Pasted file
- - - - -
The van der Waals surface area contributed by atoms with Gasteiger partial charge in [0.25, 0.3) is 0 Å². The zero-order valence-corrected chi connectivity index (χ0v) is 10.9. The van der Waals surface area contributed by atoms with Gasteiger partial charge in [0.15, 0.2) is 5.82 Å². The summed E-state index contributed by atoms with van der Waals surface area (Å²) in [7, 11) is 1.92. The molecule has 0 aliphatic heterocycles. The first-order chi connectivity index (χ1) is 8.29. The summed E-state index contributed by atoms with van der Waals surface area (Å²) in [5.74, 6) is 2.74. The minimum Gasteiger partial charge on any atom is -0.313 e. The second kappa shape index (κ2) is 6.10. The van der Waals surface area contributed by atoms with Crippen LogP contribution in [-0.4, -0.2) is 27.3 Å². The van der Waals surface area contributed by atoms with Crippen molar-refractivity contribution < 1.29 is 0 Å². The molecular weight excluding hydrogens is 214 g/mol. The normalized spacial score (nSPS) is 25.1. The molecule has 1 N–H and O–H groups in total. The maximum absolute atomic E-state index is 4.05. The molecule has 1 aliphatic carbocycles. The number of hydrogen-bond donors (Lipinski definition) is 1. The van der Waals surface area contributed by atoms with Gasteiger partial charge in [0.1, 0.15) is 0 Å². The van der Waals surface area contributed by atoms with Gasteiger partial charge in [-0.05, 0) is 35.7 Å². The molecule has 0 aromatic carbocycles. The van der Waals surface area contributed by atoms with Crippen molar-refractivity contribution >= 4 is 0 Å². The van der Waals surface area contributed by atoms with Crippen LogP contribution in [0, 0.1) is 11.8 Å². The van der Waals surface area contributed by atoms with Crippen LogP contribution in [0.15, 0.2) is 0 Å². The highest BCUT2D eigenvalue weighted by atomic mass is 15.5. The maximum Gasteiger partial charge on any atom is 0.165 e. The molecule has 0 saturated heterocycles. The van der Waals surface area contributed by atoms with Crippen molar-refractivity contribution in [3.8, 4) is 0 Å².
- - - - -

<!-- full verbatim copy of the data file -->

The van der Waals surface area contributed by atoms with Gasteiger partial charge in [0.25, 0.3) is 0 Å². The zero-order valence-corrected chi connectivity index (χ0v) is 10.9. The van der Waals surface area contributed by atoms with Gasteiger partial charge in [0.15, 0.2) is 5.82 Å². The summed E-state index contributed by atoms with van der Waals surface area (Å²) in [7, 11) is 1.92. The molecule has 0 aliphatic heterocycles. The first-order chi connectivity index (χ1) is 8.29. The summed E-state index contributed by atoms with van der Waals surface area (Å²) in [5.74, 6) is 2.74. The minimum Gasteiger partial charge on any atom is -0.313 e. The second kappa shape index (κ2) is 6.10. The van der Waals surface area contributed by atoms with Crippen LogP contribution in [-0.4, -0.2) is 27.3 Å². The van der Waals surface area contributed by atoms with Crippen molar-refractivity contribution < 1.29 is 0 Å². The molecular weight excluding hydrogens is 214 g/mol. The normalized spacial score (nSPS) is 25.1. The molecule has 1 N–H and O–H groups in total. The maximum absolute atomic E-state index is 4.05. The molecule has 1 aliphatic carbocycles. The number of hydrogen-bond donors (Lipinski definition) is 1. The van der Waals surface area contributed by atoms with Gasteiger partial charge in [0.1, 0.15) is 0 Å². The van der Waals surface area contributed by atoms with Gasteiger partial charge in [-0.05, 0) is 35.7 Å². The molecule has 0 aromatic carbocycles. The van der Waals surface area contributed by atoms with Crippen molar-refractivity contribution >= 4 is 0 Å². The van der Waals surface area contributed by atoms with Crippen LogP contribution in [0, 0.1) is 11.8 Å². The van der Waals surface area contributed by atoms with Crippen LogP contribution in [0.15, 0.2) is 0 Å². The highest BCUT2D eigenvalue weighted by atomic mass is 15.5. The maximum Gasteiger partial charge on any atom is 0.165 e. The molecule has 0 saturated heterocycles. The van der Waals surface area contributed by atoms with Crippen molar-refractivity contribution in [3.8, 4) is 0 Å².